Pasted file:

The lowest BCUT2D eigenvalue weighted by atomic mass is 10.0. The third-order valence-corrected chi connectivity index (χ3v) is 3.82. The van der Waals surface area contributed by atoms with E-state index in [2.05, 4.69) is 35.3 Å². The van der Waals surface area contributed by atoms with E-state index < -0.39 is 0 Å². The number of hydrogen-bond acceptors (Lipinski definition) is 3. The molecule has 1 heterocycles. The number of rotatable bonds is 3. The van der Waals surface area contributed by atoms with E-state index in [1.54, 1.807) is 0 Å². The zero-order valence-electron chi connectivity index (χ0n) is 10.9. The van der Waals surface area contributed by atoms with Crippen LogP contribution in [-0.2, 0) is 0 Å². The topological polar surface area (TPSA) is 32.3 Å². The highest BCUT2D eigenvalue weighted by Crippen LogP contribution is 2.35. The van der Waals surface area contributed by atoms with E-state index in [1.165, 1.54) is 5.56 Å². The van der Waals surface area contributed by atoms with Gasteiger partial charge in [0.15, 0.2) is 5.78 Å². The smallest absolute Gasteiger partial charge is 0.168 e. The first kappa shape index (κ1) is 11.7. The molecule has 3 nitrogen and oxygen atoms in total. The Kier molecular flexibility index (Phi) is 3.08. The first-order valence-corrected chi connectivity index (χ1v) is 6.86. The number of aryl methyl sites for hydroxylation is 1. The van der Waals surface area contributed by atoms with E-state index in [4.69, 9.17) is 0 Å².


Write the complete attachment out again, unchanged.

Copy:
The lowest BCUT2D eigenvalue weighted by atomic mass is 10.0. The third-order valence-corrected chi connectivity index (χ3v) is 3.82. The van der Waals surface area contributed by atoms with E-state index in [2.05, 4.69) is 35.3 Å². The van der Waals surface area contributed by atoms with E-state index < -0.39 is 0 Å². The number of hydrogen-bond acceptors (Lipinski definition) is 3. The molecule has 1 heterocycles. The number of rotatable bonds is 3. The van der Waals surface area contributed by atoms with E-state index in [1.54, 1.807) is 0 Å². The zero-order valence-electron chi connectivity index (χ0n) is 10.9. The van der Waals surface area contributed by atoms with Crippen LogP contribution in [-0.2, 0) is 0 Å². The topological polar surface area (TPSA) is 32.3 Å². The highest BCUT2D eigenvalue weighted by Crippen LogP contribution is 2.35. The van der Waals surface area contributed by atoms with E-state index in [1.165, 1.54) is 5.56 Å². The van der Waals surface area contributed by atoms with Gasteiger partial charge in [0.15, 0.2) is 5.78 Å². The smallest absolute Gasteiger partial charge is 0.168 e. The first kappa shape index (κ1) is 11.7. The molecule has 3 nitrogen and oxygen atoms in total. The Kier molecular flexibility index (Phi) is 3.08. The first-order valence-corrected chi connectivity index (χ1v) is 6.86. The number of aryl methyl sites for hydroxylation is 1. The van der Waals surface area contributed by atoms with E-state index in [4.69, 9.17) is 0 Å².